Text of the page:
Perfume Directory

Ja´pur (1994)
by Boucheron


Ja´pur information

Year of Launch1994
AvailabilityIn Production
Average Rating
(based on 81 votes)

People and companies

PerfumerSophia Grojsman
PackagingLouis Boucheron
Parent CompanyInter Parfums

About Ja´pur

Ja´pur is a feminine perfume by Boucheron. The scent was launched in 1994 and the fragrance was created by perfumer Sophia Grojsman. The bottle was designed by Louis Boucheron

Reviews of Ja´pur

This related to the extrait.


Like many of Grosjman's scents, this opens with a delicious fruit accord, to my nose recalling one of those cheap, canned fruits in syrup - this time soaking some slices of mandarin that no longer possess and of citrus' zing, leaving only the green meal.

The top manages to cover the floral heart, unlike her brilliant Kashaya for Kenzo, where she mixes the fruity topnotes with some rose and carnations (more "trademarks"), instead a quiet, soapy violet takes their place, making a nice combo for some aldehydes hiding in the background that add sparkle.

The heart a surprisingly cool affair. Lots of watery flowers like lotus and the aforementioned violet. Carnation/clove isn't listed, but I swear I smell a drop of spice. The slightly soapy element remains (freesia? peony?).
19th May, 2020
This is for a vintage 1997/1998 bottle:

My mother wore this for ages (I have her bottle now), so I'll always associate this particular type of gangbusters fruity/floral/oriental with a certain type of affluent, well-heeled mature woman.

The sweet top notes blend both the sharp and ripe (almost overripe) qualities of apricots and plums. These blend with similar qualities of its white flowers--think freesia and maybe hyacinth, which blend with iris, bitter carnation and fresh tea rose.

A fresh musk kicks in midway, before a nice bit of sandalwood edged with cedar. The drydown comes up pretty quickly on my bottle, but that may have something to do with its age.

I know from experience that the sillage is massive. This used to last forever, but I think my bottle is aging, so the top notes are blowing off faster than they once would have.

Still, considering this has almost everything in it but the kitchen sink, it remains in balance--quite a high-wire act from Sophia Grojsman. This is a fruity floral done with brains, and I feel lucky to own a bottle with her fingerprints still showing, as it were.
11th February, 2016 (last edited: 14th March, 2016)
Despite the classic Boucheron Jaipur is a remarkably fruity-floral concoction it "remains" surprisingly light, dry and balanced. You would love a measured semi-oriental "main" combination of apricot, floral patterns (a rich lush floral bouquet), eliotrope and woodsy notes (whereof the "eliotrope/woods/apricot/iris" harmony arouses a more than vague reminiscence about the infamous Lancome Tresor) all in a perfectly appointed game of balance and measure. Peaches and plums support the standout apricot feel creating, side by side with flowers (violets and Iris in particular), a really voluptuous-exotic (plummy/berrish-like) but surprisingly measured (I would say restrained) accord. The surrounding aura is woody (mostly sandawood) and musky. I prefer the Jaipur Saphir's radiancy but this one is another piece of "jewellery type of" luxurious olfactory refinement. Highly refined bottle.
12th November, 2014
Why do scent houses show their lack of originality or even imagination by using the same basic name for a series of scents that have nothing at all to do with each other????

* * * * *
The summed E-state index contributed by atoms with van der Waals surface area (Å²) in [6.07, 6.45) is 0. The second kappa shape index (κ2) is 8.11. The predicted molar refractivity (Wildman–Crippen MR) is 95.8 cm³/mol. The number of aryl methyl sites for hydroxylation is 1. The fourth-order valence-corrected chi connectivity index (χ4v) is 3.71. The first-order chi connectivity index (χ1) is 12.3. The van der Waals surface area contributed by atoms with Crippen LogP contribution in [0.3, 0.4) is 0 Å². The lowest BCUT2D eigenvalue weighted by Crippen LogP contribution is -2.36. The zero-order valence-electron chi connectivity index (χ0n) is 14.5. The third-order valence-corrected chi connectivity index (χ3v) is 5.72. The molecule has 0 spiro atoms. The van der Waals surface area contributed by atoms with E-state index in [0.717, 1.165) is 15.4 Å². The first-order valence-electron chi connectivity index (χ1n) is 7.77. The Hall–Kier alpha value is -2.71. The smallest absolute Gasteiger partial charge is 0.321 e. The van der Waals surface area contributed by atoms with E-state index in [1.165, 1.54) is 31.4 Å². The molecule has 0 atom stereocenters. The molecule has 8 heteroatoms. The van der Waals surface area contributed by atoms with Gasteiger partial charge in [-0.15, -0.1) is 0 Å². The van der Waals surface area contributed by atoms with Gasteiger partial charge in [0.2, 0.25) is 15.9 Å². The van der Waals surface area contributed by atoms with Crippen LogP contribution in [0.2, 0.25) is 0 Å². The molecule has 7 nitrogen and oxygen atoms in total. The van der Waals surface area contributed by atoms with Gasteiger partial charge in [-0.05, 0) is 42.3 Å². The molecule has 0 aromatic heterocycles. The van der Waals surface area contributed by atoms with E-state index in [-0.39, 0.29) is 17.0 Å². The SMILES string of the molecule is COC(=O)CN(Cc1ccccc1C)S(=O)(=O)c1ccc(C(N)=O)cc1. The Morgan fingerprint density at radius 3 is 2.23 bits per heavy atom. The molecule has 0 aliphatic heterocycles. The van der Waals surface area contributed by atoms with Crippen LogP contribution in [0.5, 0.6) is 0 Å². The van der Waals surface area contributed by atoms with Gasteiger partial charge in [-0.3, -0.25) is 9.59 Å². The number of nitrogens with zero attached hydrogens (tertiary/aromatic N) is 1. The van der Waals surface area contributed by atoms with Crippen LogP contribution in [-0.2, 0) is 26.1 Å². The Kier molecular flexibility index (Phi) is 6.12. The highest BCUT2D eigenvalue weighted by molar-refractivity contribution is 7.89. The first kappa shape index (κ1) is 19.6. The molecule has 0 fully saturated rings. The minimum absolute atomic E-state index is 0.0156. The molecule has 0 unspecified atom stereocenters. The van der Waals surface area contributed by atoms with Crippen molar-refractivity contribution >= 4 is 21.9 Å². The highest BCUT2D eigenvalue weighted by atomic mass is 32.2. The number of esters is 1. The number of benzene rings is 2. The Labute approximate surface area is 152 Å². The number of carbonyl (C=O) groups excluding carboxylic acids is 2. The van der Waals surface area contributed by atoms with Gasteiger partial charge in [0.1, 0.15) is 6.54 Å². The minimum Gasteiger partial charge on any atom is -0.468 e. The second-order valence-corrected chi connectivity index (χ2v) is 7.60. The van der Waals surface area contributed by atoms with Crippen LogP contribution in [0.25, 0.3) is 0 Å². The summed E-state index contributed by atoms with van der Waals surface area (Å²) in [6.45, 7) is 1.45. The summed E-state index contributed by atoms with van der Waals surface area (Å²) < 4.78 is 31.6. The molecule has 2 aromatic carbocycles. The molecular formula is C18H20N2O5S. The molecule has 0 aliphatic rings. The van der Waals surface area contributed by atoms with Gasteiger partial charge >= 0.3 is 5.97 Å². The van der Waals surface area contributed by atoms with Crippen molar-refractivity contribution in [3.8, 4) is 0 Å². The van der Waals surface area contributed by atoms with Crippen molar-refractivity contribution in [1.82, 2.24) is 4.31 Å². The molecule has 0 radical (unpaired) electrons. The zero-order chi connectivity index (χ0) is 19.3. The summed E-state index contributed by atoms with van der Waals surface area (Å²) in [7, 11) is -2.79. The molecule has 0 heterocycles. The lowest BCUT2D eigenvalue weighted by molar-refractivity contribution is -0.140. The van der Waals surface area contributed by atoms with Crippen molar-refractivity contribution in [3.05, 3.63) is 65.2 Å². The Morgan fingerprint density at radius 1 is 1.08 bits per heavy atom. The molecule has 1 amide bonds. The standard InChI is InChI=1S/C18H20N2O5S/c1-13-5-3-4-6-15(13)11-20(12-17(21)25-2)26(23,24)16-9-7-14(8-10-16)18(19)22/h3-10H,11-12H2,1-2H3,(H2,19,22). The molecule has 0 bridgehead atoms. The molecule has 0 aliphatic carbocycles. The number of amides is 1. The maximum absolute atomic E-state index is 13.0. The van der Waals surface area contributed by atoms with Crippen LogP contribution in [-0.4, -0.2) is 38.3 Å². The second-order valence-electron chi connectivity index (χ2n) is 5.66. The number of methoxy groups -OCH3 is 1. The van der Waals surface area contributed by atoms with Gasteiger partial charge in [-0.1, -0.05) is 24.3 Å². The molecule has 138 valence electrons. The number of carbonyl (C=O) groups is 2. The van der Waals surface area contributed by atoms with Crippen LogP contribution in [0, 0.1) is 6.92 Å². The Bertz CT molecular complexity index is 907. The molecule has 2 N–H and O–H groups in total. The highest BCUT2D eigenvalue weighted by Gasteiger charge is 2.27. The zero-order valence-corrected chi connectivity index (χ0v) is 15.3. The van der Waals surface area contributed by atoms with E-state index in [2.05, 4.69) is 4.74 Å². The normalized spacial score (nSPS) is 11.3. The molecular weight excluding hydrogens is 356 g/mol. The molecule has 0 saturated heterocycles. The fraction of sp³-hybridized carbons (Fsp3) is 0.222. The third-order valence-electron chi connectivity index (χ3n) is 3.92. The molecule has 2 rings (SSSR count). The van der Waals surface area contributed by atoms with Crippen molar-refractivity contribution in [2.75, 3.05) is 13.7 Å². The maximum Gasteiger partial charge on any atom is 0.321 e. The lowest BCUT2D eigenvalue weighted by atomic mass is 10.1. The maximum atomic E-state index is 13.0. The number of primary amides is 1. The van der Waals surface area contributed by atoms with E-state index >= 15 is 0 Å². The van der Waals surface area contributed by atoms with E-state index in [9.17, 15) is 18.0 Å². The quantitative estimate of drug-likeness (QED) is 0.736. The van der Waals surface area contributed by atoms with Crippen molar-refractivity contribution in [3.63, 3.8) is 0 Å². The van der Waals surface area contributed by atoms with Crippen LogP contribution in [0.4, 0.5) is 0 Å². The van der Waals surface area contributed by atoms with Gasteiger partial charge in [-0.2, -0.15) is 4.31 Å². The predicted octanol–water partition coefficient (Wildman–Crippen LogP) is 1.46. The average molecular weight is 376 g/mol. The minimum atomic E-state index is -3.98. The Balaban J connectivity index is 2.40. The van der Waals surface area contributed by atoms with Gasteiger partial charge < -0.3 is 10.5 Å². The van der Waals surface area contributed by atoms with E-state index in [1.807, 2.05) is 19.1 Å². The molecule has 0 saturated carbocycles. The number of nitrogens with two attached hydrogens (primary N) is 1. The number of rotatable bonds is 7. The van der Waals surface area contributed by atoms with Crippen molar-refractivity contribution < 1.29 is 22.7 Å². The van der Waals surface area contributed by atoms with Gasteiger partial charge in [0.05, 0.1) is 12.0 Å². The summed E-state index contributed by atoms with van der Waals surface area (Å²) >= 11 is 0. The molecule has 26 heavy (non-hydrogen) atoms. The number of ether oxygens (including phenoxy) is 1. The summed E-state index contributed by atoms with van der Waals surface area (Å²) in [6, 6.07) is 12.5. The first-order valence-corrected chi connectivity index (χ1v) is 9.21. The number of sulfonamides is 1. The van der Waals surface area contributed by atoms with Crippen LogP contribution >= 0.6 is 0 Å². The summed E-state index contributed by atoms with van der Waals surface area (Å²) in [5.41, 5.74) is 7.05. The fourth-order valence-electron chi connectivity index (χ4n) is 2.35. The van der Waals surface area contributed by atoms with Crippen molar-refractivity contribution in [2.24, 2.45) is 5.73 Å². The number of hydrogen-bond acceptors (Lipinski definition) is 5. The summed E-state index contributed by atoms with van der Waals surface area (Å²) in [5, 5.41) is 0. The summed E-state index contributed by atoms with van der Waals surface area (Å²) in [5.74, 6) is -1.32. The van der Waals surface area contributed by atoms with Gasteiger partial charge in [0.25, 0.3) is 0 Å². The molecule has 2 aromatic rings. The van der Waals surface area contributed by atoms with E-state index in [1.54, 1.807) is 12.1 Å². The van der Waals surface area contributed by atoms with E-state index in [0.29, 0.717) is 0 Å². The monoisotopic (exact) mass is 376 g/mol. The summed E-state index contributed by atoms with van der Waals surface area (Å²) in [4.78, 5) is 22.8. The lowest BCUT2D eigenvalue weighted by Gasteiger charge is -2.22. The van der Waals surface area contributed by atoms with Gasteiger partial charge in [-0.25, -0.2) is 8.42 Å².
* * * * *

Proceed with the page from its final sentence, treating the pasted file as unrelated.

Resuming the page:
I love JAIPUR POUR HOMME, a dry and intense oriental spice, so I decided to try the original feminine JAIPUR. Night and day.

JAIPUR is a pleasant gourmand dry fruit scent - yes, I get the apricot and plums, perhaps some dried peach as well. Very nice, very subtle, pleasant, but not outstanding in any way. The male equivalent is a far better creation - but why hamper it with the same name. Call it something else, for goodness sake!!!!
15th December, 2013
It starts out smelling a little like Bvlgari Pour Femme. Then suddenly, it's Tresor with a very fruity note. Jaipur isn't bad but, I'm not jumping up and down for it either. Something is still missing from this fragrance for me to love it.
15th September, 2012
I am always fascinated by the range of responses elicited by the perfumes of the house of Boucheron, and JAIPUR is no exception to the rule. To my nose, this perfume opens with lots of sweet red roses, not unlike Annick Goutal QUEL AMOUR! As it develops, however, JAIPUR follows a very different trajectory from that fruity-floral composition.

Eventually, JAIPUR becomes a smooth, only slightly sweet, light oriental on my skin. To my nose, the famous fruit tart which so many find here is more like a buttery (benzoin) pie crust upon which a few finely ground baking spices have been sprinkled. By the drydown, the discernible rose note has completely disappeared, but it is never really replaced. The clearing out of the roses allows the buttery, lightly spiced pie crust to emerge, but the elusive fruits remain hidden from me.

I was surprised, actually, to learn that this perfume was the work of Sophia Grojsman, because it is quite a bit more subtle than most of her unmistakeable, iconic, tatoo-like creations, and nothing like any of the fruity perfumes from her oeuvre with which I am familiar. I would never, ever have thought to compare JAIPUR to TRESOR, for example.

JAIPUR refuses to unveil its hidden depths before me, so I'm left, in the end, with a polite, light oriental much closer to a skin scent than the sort of bold, declarative perfume which I have come to associate with its creator.
14th September, 2011

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